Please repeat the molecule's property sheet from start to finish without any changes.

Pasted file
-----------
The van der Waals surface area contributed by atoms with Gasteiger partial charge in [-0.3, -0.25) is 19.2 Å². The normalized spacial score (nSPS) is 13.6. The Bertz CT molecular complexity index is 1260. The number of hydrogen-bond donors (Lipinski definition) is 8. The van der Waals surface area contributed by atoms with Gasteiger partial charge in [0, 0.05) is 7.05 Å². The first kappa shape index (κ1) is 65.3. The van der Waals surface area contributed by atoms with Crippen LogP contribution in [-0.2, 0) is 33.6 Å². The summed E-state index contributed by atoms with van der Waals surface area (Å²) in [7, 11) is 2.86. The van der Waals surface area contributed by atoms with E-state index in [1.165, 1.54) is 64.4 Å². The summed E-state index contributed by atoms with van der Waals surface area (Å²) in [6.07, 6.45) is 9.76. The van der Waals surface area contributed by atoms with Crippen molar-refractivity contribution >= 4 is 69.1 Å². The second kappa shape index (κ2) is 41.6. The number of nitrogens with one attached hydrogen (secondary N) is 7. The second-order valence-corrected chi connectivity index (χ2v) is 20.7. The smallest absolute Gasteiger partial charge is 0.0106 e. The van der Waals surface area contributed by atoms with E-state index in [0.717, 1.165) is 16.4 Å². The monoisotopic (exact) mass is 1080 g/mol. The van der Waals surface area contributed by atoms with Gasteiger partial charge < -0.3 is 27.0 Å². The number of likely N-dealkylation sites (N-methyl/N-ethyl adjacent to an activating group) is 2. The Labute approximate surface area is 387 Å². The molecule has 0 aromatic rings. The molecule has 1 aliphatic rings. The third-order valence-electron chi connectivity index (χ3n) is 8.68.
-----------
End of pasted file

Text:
The van der Waals surface area contributed by atoms with Gasteiger partial charge in [-0.3, -0.25) is 19.2 Å². The normalized spacial score (nSPS) is 13.6. The Bertz CT molecular complexity index is 1260. The number of hydrogen-bond donors (Lipinski definition) is 8. The van der Waals surface area contributed by atoms with Gasteiger partial charge in [0, 0.05) is 7.05 Å². The first kappa shape index (κ1) is 65.3. The van der Waals surface area contributed by atoms with Crippen LogP contribution in [-0.2, 0) is 33.6 Å². The summed E-state index contributed by atoms with van der Waals surface area (Å²) in [7, 11) is 2.86. The van der Waals surface area contributed by atoms with E-state index in [1.165, 1.54) is 64.4 Å². The summed E-state index contributed by atoms with van der Waals surface area (Å²) in [6.07, 6.45) is 9.76. The van der Waals surface area contributed by atoms with Crippen molar-refractivity contribution >= 4 is 69.1 Å². The second kappa shape index (κ2) is 41.6. The number of nitrogens with one attached hydrogen (secondary N) is 7. The second-order valence-corrected chi connectivity index (χ2v) is 20.7. The smallest absolute Gasteiger partial charge is 0.0106 e. The van der Waals surface area contributed by atoms with E-state index in [0.717, 1.165) is 16.4 Å². The monoisotopic (exact) mass is 1080 g/mol. The van der Waals surface area contributed by atoms with Gasteiger partial charge < -0.3 is 27.0 Å². The number of likely N-dealkylation sites (N-methyl/N-ethyl adjacent to an activating group) is 2. The Labute approximate surface area is 387 Å². The molecule has 0 aromatic rings. The molecule has 1 aliphatic rings. The third-order valence-electron chi connectivity index (χ3n) is 8.68.